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24 hours in Ludlow?

Claire Hunte, co-founder, editor of letsgoludlow.com. Still a bona-fide newbie to Ludlow, moving from London a scant 8 years ago.

If I had to do 24 hours in the medieval town of Ludlow, I would begin early and with a walk in Mortimer Forest, which is a short distance from the town centre or, an equally short drive. I would dress for an active day wearing gear that is suitable for walking and running. I travel light and set off just before the day begins, when as Henry David Thoreau describes, “I am awake and there is a dawn in me.”

I would brave the semi-darkness in Mortimer Forest, ready to be energised by the silence and stillness, and to embrace the comfort emanating from the canopy of trees. I want to catch the sun as it rises above from the plateau at the top of the Climbing Jack trail. The quickest and most direct routes up to the top are either the Blackpools or High Vinnalls car parks. If I’m feeling quite perky, as I generally do in the morning, I would challenge myself to jog up the steep inclines.

At the top, I take in a lungful of fresh air as I gaze out over The Marches towards the Clee and Malvern Hills. I would salute the sun and enjoy time communing with nature. At this point, one can return to the car parks if they drove. For me, when I’m ready, I take off on the best downhill run there is in the direction of the Blackpool car park, diverting left at the end of the second descent to stay in Mortimer Forest, to follow the path downhill until I reach the stream in Mary Knoll Valley. I would ease off and just do a brisk walk up towards the Evens and, eventually, out to Whitcliffe Common where this time, I soak up the prettiest view overlooking the town.

Breakfast and browsing

I’ve worked up an appetite now and am ready for a big breakfast. I decide to take the circular route into town via Ludford Bridge over the river Teme, pass the whirr of the weir, and loop around the edge of town via Weeping Cross Lane and up Lower Galdeford. I pass McConnels, an agricultural machinery manufacturer, the fire station, reaching the former police station before I come to Bill’s Kitchen, currently housed in the airy Mascall Centre.

Feeling rejuvenated, I’m charged up and ready to spend the rest of the day shopping in Ludlow’s many diverse shops and visit some of the local attractions. I leave Bill’s Kitchen and cut through Upper Galdeford car park, past the library and down towards Tesco, I take a little cut through just before the Tesco building which brings me out to Corve St, directly across from Myriad Organics, a great grocery store to pick up all your organic veg and other needs.

I make my way uphill on Corve St intending to stop in the antique, homeware and lighting shops along this main artery. A particular highlight is the mulit-storied Holloways of Ludlow, which has a fantastic range of products including lighting, furniture and home décor. Another sweet spot is Kaboodle with its fabulous mix of ethnic and fair-trade inspired goods including jewellery and clothing that is great for gift buying. I stop to admire the historic Feathers Hotel and decide to take a tea break in its tearoom. Also, to nose around the newly refurbed interior.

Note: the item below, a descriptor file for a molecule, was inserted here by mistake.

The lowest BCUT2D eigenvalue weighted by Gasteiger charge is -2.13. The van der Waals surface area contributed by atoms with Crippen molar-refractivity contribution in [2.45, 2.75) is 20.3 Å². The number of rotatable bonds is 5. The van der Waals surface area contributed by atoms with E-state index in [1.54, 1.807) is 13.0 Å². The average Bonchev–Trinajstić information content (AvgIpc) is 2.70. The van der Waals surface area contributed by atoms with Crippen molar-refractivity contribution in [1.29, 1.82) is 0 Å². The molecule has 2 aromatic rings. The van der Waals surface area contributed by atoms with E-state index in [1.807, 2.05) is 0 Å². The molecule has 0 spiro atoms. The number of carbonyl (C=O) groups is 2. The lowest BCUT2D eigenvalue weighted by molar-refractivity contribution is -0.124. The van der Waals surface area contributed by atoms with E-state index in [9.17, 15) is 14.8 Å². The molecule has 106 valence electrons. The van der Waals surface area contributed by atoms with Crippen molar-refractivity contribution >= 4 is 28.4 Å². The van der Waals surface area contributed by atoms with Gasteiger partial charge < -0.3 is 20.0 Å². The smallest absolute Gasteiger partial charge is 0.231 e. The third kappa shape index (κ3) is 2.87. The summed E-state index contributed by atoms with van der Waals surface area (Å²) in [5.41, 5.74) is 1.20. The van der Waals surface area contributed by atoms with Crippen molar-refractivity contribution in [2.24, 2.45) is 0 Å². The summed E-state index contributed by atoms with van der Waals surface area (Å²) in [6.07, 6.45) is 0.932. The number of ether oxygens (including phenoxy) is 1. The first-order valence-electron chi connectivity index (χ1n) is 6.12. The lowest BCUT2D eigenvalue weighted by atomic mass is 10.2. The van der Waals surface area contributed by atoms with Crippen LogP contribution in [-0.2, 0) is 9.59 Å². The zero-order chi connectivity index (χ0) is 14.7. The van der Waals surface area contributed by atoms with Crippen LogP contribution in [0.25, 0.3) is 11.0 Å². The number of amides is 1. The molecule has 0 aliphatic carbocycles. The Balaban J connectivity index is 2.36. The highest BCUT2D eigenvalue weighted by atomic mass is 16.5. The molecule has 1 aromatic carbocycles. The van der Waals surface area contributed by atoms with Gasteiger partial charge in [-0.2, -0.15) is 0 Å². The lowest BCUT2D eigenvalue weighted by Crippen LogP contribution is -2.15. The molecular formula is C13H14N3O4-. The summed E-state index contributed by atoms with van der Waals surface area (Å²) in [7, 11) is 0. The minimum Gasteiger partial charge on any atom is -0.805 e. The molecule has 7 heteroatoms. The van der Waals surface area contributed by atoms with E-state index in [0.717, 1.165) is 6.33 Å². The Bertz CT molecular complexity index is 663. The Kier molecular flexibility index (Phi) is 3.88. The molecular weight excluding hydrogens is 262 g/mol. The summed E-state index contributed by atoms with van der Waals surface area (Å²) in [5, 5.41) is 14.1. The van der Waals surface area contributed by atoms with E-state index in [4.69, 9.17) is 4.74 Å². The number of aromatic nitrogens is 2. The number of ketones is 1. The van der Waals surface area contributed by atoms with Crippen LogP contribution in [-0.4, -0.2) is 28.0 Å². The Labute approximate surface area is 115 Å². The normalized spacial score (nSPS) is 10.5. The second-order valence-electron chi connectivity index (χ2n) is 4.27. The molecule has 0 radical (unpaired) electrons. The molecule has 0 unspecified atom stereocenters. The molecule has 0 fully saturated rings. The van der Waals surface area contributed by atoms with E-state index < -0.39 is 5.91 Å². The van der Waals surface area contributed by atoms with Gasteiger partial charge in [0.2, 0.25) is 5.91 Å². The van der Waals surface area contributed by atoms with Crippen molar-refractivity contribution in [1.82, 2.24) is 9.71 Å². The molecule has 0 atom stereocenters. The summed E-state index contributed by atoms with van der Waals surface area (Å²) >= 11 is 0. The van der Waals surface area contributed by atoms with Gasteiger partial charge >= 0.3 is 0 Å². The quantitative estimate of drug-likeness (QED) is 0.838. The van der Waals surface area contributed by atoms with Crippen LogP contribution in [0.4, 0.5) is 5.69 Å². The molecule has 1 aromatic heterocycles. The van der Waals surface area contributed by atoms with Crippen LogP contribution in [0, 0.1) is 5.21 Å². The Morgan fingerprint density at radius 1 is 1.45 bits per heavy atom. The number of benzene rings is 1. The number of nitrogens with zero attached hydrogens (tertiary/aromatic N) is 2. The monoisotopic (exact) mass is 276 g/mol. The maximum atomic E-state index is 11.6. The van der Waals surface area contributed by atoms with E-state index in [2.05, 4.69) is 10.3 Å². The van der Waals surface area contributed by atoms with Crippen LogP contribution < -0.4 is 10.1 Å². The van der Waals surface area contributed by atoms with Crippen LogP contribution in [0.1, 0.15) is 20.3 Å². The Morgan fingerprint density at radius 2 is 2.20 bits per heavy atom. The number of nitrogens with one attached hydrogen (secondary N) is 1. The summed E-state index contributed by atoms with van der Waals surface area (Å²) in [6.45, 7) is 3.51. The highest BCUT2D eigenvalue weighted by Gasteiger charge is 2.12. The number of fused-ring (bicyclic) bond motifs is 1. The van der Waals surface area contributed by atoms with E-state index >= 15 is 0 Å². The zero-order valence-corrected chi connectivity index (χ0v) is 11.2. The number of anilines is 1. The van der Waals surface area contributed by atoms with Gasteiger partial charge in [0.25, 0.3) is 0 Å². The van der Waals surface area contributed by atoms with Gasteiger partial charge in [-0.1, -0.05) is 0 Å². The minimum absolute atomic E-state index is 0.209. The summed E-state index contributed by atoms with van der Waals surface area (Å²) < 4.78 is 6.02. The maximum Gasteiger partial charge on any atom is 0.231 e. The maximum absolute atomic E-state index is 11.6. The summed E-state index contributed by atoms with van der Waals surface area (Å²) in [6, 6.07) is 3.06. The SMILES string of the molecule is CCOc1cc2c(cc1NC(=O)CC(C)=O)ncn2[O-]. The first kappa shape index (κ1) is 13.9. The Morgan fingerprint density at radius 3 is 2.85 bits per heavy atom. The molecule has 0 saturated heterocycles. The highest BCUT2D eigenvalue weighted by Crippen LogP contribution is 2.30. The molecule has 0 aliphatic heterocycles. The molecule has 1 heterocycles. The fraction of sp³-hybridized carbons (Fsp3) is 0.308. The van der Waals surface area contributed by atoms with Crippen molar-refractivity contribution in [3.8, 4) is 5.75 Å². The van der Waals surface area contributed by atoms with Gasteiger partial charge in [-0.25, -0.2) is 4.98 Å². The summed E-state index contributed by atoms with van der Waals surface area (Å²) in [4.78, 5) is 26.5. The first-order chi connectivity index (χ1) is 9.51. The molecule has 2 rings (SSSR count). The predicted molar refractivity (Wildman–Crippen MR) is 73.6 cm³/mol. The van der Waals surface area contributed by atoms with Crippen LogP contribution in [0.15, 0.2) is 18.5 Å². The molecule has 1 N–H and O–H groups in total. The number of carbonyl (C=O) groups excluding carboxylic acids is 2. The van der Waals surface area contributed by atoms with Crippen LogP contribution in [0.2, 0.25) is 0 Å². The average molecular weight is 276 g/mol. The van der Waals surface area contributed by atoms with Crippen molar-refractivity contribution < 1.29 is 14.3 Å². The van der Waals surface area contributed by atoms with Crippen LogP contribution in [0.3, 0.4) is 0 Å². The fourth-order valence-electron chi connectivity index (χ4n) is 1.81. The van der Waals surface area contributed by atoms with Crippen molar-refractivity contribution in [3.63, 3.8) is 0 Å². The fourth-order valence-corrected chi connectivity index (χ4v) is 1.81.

Star attractions and lunch

After the Feathers, I am ready for some sightseeing and move on to visit the other star attraction in Ludlow – St Laurence’s Church known as the ‘Cathedral of the Marches’. I’ve decided despite my earlier round of activity, I’ve got enough left in me to ‘conquer the tower’ as visits have now resumed (it’s preferable to pre-book). I climb the 201 steps for the spectacular views and they are astounding.

By the time I have visited St Laurence’s, I can’t help it, I’m thinking about lunch and where to go? There are so many options, I delay it a bit and buy time in Bodenham’s super department store, but I am feeling inspired to continue the shopping and wind up at the gift, houseware and clothing emporium, Silver Pear and then over to the View Boutique for a dress fix. I am properly famished. Lunch is at the Castle Café, for its great menu and its handiness for touring the biggest attraction in town, the Ludlow Castle. I sit outside on café’s terrace, lounge while having my lunch and admire the castle ruins.

I take my time to tour the well-preserved castle ruins, I imagine what it might have been like to have been living in the castle during the 12th century and 13th century under the rule of the Marcher Lords. After the castle, I stop by the Chocolate Gourmet Box in the Square and pick a few favourites.

Rounding out a perfect day

I’ve got loads of time before my pre-booked supper and browse the local market on the Square. I have time to pop into the Castle Book Shop and to pick up a few goodies from the Harp Lane Deli to go with the highly recommended Shropshire Brown loaf from SC Prices & Sons Bakery.

It’s time for my last activity of the day and decide to take a walk down Mill St. and look into Eclectica and 55 Mill St and the Marches Pottery. As I amble along, I take in the various architectural styles of the buildings. I walk toward Ludlow College and follow the narrow lane to the right which brings me to below the castle walls leading down to Dinham Bridge and the river Teme.

It’s been a busy day and I think a little breather on the Millennium Green is a perfect way to catch my breath. If I had a blanket, I would have a proper siesta with a snooze! Thankfully, it is close to CSONS café which I’ve pre-booked for my supper – a perfect way to end a perfect day.

Head over to www.letsgoludlow.com for more Ludlow inspiration

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